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Can Pedagogical Strategies Affect Students’ Creativity? Testing a Choice-Based Approach to Design and Problem-Solving in Technology, Design, and Engineering Education

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2013 ASEE Annual Conference & Exposition


Atlanta, Georgia

Publication Date

June 23, 2013

Start Date

June 23, 2013

End Date

June 26, 2013



Conference Session

Design Methodology and Evaluation 2

Tagged Division

Design in Engineering Education

Page Count


Page Numbers

23.267.1 - 23.267.12



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Paper Authors


Jennifer Buelin-Biesecker North Carolina State University

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Jennifer Buelin-Biesecker is a Lecturer in Graphic Communications and Technology, Design and Engineering Education in the Department of STEM Education at North Carolina State University in Raleigh, NC. She teaches courses in Website Development, Desktop Publishing and Imaging Technologies, Technology through Engineering and Design, Game Art & Design, and Ceramics. Jennifer completed her Ed.D. in Technology Education in Spring, 2012 at North Carolina State University. Her primary research interests involve ways of fostering and assessing creativity and problem solving in technology education. Jennifer’s work is informed by her past experiences working as a technical theatre teacher and in visual art.

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Eric N. Wiebe North Carolina State University

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Dr. Wiebe is a Professor in the Department of STEM Education at NC State University and Senior Research Fellow at the Friday Institute for Educational Innovation. A focus of his research and outreach work has been the integration of multimedia and multimodal teaching and learning approaches in STEM instruction. He has also worked on research and evaluation of technology integration in instructional settings in both secondary and post-secondary education. Dr. Wiebe has been a member of ASEE since 1989.

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Can Pedagogical Strategies Affect Students’ Creativity? Testing a Choice-Based Approach to Design and Problem-Solving in Technology, Design, and Engineering EducationLinear models for design and problem solving processes serve as the currentparadigm for classroom practice in the United States. However, the need for alternativepedagogies has been identified in the research literature, as has the need for nurturing creativityand innovation.The DEAL method (Define/Explore/Anticipate/Look back) for problem solving is currently partof the North Carolina K-12 curriculum for Technology Education. The choice-based approach, anonlinear, student-driven method practiced in the field of visual arts education, offers potentialfor transferability to the field of K-12 Technology and Engineering education.Creative outcomes resulting from student projects developed under DEAL and choice-basedconditions were measured and compared in this study. Six groups of students in sixth througheighth grade Visual Art classes were taught an instructional unit on game art and design, a topictaught in both Visual Art and TDE (Technology, Design and Engineering) curricula in NorthCarolina. Either the choice-based approach, borrowed from art education, or the DEAL methodwas used to guide the unit of study. Following either of these methods, students completed theproblem-solving task using a variety of fabrication materials and techniques including videogame design software. The unit culminated in a class gaming session, presentation and critiqueduring which students completed self- and peer- product evaluations. The consensual assessmenttechnique was then employed using seven adult raters to compare outcomes of student workresulting from the contrasting pedagogies.Creativity, technical strength and aesthetic appeal were the three major dimensions measured onthe consensual assessment form. Nine additional items were measured. Comparisons of meansdetermined no significant difference in creativity scores between the choice-based and DEALgroups. Factor analysis suggested the existence of a creativity cluster comprising creativity andthe three associated items, novel idea, novel use of materials, and complexity, demonstrating thatcreativity was assessed independently from technical strength items and from items related toproject aesthetics. Inter-rater reliability was high for all 12 items measured, supporting anoperational definition of creativity on which instructional objectives can be built.The results of this research are consistent with those of earlier studies in determining thatcreativity can reliably be assessed in classroom problem-solving activities. Further application inK-12 Engineering and Technology classrooms is needed in order to draw further pedagogicalconclusions as well as to develop instructional strategies for use by classroom teachers.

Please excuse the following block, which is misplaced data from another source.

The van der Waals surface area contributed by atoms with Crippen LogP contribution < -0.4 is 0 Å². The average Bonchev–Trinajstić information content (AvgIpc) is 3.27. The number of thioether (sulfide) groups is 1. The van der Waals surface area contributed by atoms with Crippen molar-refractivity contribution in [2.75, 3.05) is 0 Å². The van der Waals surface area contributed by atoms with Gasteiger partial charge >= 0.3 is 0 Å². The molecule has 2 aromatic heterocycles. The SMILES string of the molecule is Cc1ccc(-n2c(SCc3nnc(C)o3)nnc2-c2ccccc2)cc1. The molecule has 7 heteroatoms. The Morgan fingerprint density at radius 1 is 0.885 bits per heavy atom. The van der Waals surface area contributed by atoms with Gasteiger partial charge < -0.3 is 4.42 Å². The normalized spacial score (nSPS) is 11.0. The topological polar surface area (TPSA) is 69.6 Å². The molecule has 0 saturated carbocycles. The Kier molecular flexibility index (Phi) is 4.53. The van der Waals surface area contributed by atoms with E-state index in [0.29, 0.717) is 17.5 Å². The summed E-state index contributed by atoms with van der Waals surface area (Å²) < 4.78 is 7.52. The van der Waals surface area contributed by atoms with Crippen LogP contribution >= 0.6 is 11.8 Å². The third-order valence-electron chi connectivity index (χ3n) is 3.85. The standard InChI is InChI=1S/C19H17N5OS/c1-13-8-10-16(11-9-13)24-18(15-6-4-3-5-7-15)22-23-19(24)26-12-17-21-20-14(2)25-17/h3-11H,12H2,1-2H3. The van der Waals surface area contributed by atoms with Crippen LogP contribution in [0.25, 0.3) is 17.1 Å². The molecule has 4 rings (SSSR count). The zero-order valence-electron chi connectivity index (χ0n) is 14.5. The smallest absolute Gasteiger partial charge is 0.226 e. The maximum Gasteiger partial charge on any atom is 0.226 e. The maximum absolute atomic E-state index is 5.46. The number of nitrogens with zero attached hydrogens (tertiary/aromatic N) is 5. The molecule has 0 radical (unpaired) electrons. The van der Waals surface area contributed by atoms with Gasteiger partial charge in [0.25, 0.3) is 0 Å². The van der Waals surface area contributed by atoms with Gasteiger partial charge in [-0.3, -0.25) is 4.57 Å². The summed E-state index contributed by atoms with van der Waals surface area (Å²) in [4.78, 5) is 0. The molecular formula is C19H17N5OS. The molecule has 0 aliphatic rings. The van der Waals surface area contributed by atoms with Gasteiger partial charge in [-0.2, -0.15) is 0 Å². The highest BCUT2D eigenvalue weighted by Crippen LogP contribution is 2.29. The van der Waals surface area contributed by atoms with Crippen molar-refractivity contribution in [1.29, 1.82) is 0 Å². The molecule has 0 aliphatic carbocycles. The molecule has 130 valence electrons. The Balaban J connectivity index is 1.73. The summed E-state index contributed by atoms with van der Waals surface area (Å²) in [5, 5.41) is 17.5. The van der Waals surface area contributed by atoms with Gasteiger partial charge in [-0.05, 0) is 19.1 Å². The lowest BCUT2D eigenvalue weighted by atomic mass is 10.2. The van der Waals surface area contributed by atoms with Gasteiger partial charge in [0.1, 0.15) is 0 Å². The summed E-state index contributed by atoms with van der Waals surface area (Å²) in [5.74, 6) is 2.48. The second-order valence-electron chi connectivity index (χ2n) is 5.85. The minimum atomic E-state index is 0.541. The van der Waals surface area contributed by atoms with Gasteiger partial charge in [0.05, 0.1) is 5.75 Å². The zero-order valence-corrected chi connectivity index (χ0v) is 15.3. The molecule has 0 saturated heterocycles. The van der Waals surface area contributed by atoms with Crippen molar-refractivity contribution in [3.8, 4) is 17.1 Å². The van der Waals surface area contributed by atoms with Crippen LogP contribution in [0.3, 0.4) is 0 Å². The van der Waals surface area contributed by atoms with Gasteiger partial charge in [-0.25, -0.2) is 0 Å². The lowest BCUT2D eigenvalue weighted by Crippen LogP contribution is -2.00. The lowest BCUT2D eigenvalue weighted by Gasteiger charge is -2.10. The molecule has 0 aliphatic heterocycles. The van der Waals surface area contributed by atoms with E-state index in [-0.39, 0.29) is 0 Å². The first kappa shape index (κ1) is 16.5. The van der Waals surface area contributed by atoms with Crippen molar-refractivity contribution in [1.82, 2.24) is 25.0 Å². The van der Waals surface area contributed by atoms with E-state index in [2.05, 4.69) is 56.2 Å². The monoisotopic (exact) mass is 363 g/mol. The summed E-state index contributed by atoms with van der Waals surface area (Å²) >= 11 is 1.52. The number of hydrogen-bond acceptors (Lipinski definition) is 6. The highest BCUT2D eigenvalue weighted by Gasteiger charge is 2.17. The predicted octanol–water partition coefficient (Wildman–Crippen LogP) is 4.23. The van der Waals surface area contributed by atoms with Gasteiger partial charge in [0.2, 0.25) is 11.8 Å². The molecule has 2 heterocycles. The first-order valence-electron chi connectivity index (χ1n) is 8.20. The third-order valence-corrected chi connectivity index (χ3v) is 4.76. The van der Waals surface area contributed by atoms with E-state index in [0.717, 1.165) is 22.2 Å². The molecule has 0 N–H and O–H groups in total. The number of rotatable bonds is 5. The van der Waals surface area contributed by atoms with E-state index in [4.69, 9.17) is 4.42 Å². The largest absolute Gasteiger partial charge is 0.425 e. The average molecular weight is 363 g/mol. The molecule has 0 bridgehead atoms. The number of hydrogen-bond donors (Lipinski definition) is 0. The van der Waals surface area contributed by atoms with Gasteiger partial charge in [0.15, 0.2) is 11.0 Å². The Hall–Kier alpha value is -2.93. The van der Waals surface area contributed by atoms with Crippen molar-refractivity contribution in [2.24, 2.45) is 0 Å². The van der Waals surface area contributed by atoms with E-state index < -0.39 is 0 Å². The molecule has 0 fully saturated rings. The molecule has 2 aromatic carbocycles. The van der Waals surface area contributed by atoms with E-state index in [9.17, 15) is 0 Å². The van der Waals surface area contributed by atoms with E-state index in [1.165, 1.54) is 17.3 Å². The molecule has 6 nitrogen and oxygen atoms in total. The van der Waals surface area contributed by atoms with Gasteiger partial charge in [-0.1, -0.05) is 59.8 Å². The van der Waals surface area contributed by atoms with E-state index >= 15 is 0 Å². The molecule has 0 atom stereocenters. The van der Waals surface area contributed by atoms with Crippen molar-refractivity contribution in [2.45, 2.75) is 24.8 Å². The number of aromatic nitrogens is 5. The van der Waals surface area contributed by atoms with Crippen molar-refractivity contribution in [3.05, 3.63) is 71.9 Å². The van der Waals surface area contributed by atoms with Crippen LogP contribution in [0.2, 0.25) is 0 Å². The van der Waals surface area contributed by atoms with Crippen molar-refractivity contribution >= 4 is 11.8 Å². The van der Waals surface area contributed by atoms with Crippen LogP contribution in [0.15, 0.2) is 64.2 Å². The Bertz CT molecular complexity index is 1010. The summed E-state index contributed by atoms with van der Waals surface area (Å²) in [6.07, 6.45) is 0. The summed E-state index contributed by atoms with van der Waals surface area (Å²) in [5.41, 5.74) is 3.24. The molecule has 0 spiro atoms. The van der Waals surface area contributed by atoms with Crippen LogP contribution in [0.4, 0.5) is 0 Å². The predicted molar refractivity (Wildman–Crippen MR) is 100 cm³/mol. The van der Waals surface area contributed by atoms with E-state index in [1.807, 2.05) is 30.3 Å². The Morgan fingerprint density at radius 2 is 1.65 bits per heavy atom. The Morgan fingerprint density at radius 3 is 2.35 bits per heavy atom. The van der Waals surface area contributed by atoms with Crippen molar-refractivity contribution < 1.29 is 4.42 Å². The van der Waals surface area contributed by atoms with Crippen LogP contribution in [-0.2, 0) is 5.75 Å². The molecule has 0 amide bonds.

Buelin-Biesecker, J., & Wiebe, E. N. (2013, June), Can Pedagogical Strategies Affect Students’ Creativity? Testing a Choice-Based Approach to Design and Problem-Solving in Technology, Design, and Engineering Education Paper presented at 2013 ASEE Annual Conference & Exposition, Atlanta, Georgia. 10.18260/1-2--19281

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